Again, considering how an entire city would be laid to waste in WWII so that we don't have to live as Nazis, I think it is much better.

By the way,m I have an idea. How about a highly trained, crack, elite team of highly trained Flower Children? We can call in the Thpecial Forthes Pink Berets! They'll flush the bad guy out, the one who is single-handedly stalking this lovely little community of people who do not support him!

posted on Jan, 15 2006 @ 12:58 PM

I may be wrong about this, but I get the distinct impression that the Pakistani government knew full well that these operations were underway.

Just out of interest WO, what gave you that impression?

I thought the missles were fired from a drone or outside of pakistan. (though I may be wrong.)

posted on Jan, 15 2006 @ 01:01 PM
Must I tell people that they are coming a bit close to the edge of civility? I'm about to step out, and I don't want to hear about people acting bad in ATSNN while I am gone. I have to change out a dead alternator, so, please, Billy, you and the rest, put your guns away.

posted on Jan, 15 2006 @ 01:02 PM

By the way,m I have an idea. How about a highly trained, crack, elite team of highly trained Flower Children? We can call in the Thpecial Forthes Pink Berets! They'll flush the bad guy out, the one who is single-handedly stalking this lovely little community of people who do not support him!

yeah nice idea, you could be chief if you want.

posted on Jan, 15 2006 @ 01:05 PM
I find it ironic that these tribal areas are now finding that the price of supporting and aiding Bin Laden/Zawahiri will be steep indeed. We are now hearing some reports that Zawahiri was "invited" by a villiager to Celebrate a Muslim feast day.

I really tire of people sheltering terrorists and them claiming that they have never seen or helped them when they get attacked in a strike to take out said terrorists. While we might not have hit our high profile target (Zawahiri) it looks like we did nail about 10 of his group and also some civillians who were near those said terrorists. The claims that the village had not seen nor heard or any terrorists in the area is weak. It's like talking to someone in prison.......everyone's innocent in here and was wronged and set up.

Maybe this will get the point through to them that if you shelter or aid terrorists then you will pay a steep price. I bet they don't invite Zawahiri to dinner again! Maybe they will but now will decide to collect the 25 Million pricetag on his head.

posted on Jan, 15 2006 @ 01:18 PM
Does the quote feature no longer work? I just tried it to no avail. Ah well, anyway.

Who's Billy?


I thought the missles were fired from a drone or outside of pakistan. (though I may be wrong.)

Yeah, I think you're right. The villagers claim the drone was aloft for several days before the strike, I don't know if it was toeing the border or simply disregarding it. Another villager who lived 5 or 6 kilometers away claims he saw planes 'dropping light', followed by explosions on the ground. Not sure of the validity of any of that, just what's being reported.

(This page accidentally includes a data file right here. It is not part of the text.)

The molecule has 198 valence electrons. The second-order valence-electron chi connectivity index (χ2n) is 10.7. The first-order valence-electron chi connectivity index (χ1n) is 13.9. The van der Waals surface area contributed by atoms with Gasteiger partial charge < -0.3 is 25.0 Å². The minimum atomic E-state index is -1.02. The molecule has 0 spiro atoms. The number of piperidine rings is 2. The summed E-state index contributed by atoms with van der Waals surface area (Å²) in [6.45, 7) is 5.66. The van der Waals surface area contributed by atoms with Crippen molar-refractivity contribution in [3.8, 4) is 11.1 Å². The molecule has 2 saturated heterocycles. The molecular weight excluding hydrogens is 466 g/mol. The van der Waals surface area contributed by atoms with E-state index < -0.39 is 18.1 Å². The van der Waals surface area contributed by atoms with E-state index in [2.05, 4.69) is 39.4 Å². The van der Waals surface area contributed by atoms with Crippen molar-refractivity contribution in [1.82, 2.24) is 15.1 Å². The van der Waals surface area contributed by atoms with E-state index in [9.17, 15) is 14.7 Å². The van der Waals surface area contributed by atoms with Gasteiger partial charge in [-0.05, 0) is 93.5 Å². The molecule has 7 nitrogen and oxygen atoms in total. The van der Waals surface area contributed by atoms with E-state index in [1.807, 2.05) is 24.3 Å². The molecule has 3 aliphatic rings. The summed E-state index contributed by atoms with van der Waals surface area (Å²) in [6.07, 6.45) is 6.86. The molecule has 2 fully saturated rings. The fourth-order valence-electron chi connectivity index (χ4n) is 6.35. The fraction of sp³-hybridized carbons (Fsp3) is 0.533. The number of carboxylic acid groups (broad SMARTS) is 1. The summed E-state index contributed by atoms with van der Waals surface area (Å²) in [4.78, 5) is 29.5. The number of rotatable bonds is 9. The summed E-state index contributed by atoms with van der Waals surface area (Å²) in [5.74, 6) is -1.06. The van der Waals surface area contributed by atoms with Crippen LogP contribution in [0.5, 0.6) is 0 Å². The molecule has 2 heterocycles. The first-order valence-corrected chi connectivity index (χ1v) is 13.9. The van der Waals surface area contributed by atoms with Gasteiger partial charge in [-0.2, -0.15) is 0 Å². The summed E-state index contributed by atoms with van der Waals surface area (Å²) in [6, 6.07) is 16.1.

As far as my comment regarding cooperation between Musharaff and the CIA, it's just a matter of opinion. I don't have any secret information or anything, just my gut. Just looking at the situation we can deduce that the Pakistani Prez is between a rock and a hard place. His goal is to stay alive and stay aloft by straddling the fence.

He can't openly allow the Americans to conduct operations within his borders, the people would revolt and toss him out on his butt. He can't say no to America if she wants to conduct clandestine operations in the borderlands as part of the WOT, or WE'LL toss him out on his butt. So it becomes a matter of plausible deniablity. He acquiesces privately, and feigns shock and anger publically to maintain the tenuous local support that keeps him in power.

Again, I'm not an analyst or an employee of any intelligence service, I'm a nobody. Anything I post should be taken in that context.

posted on Jan, 15 2006 @ 01:27 PM
Yes , it seems to be they fired from across the border - which may explain that they fired at three houses then.

Pakistan Observer

According to preliminary investigations there was foreign presence in the area and that in all probability was targeted from across the border in Afghanistan. [...]

Villagers in Damadola said they heard aircraft or helicopters before the strike [...]

and (same source)

Interior Minister Aftab Sherpao said a number of the dead appeared to be foreigners �possibly involved in sabotage activities.

Locals said senior Egyptian Al-Qaeda commander Hamza Rabia was killed in the tribal zone in December by a missile fired from a Predator, although Pakistan said the blast happened when munitions exploded inside his house.

The official said that hours before the strike some unidentified guests had arrived at the home of a tribesman named Shah Zaman.

Some unidentified miscreants launched attack from two posts of security forces here in Chashma and Surband areas of Miran Shah while no loss of life was reported.

According to official sources miscreant launched attack on night between Friday and Saturday night on two check post of security forces.
Security forces launched retaliatory attack on miscreants due to which electricity of various areas has been suspended.
After the attack, local tribal also formed a Lashkar to hunt down the miscreants who managed to escape the scene due to darkness.